INDIANAPOLIS—Back during the combine in February, coaches and general managers from around the NFL were peppered with questions about defending spread offenses.
Coach after coach, and GM after GM, took their turn at the podium inside of Lucas Oil Stadium and answered inquires on the growing NFL epidemic that was going to be a major priority to research during the upcoming offseason.
The Colts were no different from that group and spoke with college coaches, along with picking the brains of a few current staff members who have had the task of defending the spread.
Those hours spent studying and preparing could very well be put to use on Sunday, as it appears the Oakland Raiders will start dual-threat quarterback Terrelle Pryor.
"We all know what (Pryor) can do, outside the pocket, what he can create, the read-option," Pagano said on Wednesday.
"He gives you another dimension from a defensive standpoint that you've got to take care of. Whether they are running the read-option, or he's dropping back to pass, the guy can take off. He can scramble, scramble and run and make a play down the field."
Pagano said that the Colts will prepare for both Pryor and quarterback Matt Flynn but all indications point to the former Ohio State quarterback starting on Sunday afternoon.
While the Raiders won't operate exclusively in a spread system, Pagano offered some insight into what Colts fans may see from their opposition in Week One.
"Some (spread systems) are more in the pistol and have one back back there. This team will come in here on Sunday and they could be in that scenario or as many as three backs back there in a diamond formation, with the quarterback in the pistol," Pagano said.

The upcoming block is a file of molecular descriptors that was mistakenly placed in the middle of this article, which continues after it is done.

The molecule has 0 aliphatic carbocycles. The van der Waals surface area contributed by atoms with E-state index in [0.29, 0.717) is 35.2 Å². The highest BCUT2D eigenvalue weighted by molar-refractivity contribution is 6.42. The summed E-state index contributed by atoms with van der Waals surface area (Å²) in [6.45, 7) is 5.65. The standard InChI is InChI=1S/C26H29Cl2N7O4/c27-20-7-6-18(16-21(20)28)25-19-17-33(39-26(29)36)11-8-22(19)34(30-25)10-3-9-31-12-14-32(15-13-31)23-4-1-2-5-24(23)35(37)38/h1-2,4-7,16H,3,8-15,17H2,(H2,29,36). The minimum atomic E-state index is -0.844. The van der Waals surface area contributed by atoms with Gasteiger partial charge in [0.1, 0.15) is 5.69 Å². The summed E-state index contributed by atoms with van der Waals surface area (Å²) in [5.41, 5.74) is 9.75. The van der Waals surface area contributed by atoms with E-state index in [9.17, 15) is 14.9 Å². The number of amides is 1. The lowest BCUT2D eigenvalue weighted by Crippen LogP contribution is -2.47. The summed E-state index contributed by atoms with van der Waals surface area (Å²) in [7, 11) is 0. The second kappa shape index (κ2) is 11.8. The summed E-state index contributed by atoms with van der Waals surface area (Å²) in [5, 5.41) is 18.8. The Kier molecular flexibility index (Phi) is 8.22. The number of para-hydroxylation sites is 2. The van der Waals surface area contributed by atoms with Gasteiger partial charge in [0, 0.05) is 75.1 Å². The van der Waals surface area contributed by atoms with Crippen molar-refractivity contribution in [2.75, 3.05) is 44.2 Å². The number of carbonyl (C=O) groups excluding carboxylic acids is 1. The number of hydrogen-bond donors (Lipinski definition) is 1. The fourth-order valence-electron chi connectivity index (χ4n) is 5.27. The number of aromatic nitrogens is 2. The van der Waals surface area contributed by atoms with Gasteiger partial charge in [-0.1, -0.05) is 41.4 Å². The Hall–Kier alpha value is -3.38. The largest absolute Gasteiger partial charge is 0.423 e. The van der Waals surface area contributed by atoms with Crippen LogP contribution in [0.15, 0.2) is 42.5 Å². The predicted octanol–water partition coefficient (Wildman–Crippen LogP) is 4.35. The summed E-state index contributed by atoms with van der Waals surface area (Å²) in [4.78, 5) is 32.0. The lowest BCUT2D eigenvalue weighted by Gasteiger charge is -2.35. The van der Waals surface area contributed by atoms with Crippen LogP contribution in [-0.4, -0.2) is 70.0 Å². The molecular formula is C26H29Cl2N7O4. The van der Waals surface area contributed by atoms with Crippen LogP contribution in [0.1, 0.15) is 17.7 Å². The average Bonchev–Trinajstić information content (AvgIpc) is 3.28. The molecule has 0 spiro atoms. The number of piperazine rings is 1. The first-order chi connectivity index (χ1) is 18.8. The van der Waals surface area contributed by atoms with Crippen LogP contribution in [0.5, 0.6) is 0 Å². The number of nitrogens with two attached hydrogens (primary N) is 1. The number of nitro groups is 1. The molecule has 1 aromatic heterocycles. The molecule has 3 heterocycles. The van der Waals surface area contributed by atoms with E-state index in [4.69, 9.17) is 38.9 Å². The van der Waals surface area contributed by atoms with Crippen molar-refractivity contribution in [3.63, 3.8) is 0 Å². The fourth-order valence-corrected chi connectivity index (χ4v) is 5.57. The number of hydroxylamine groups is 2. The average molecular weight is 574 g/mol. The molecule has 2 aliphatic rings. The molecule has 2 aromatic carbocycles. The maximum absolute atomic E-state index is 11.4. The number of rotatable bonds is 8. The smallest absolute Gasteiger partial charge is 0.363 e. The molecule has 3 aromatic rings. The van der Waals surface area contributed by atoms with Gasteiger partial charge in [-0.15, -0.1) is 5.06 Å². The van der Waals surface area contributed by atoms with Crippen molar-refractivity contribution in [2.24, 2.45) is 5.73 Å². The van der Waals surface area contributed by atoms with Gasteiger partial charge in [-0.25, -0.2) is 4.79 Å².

"We definitely did our research as well as everybody else did. If we get caught with our pants down, they can make you look really silly."
For each unit of the Colts defense, the keys heading into Sunday's opener revolves around staying "disciplined".
Up front, nose tackle Josh Chapman is no stranger to dealing with spread offenses.
His Alabama defense dealt with Cam Newton in college and Chapman talked about his responsibilities in dealing with similar quarterbacks.
"As a defensive lineman it's everybody staying in lanes, collapse the edge of the pocket, and forcing him to step up," Chapman says.
"If they don't hit their first read than they look to beat you with their feet. They're dangerous because some guys are fast but you've got some quarterbacks that are pretty heavy up top, so you've got to wrap up real well."
Cornerback Greg Toler knows that there's going to be times when Pryor breaks free from the pocket but his eyes will be fixated on his own man.
"As a defensive back, you've got to trust your eyes," Toler said of his unit's keys. "You can't really play into too much watching the quarterback.
"The read option may stretch the play for the receivers to get open but if you keep your eyes on your luggage than you should be able to make a play."
In between Chapman and Toler's units on Sunday will be Jerrell Freeman, who was the signal caller of the Colts 3-4 defensive scheme last year.
Freeman's keys this week aren't a mouthful but he knows the consequences if they aren't achieved.
"Be disciplined and be consistent. If one man messes up, it's going to be exposed."
Those keys will be called upon few more times early in the year as Sunday is the initial of three games against dual-threat quarterbacks to open up the first month of the season.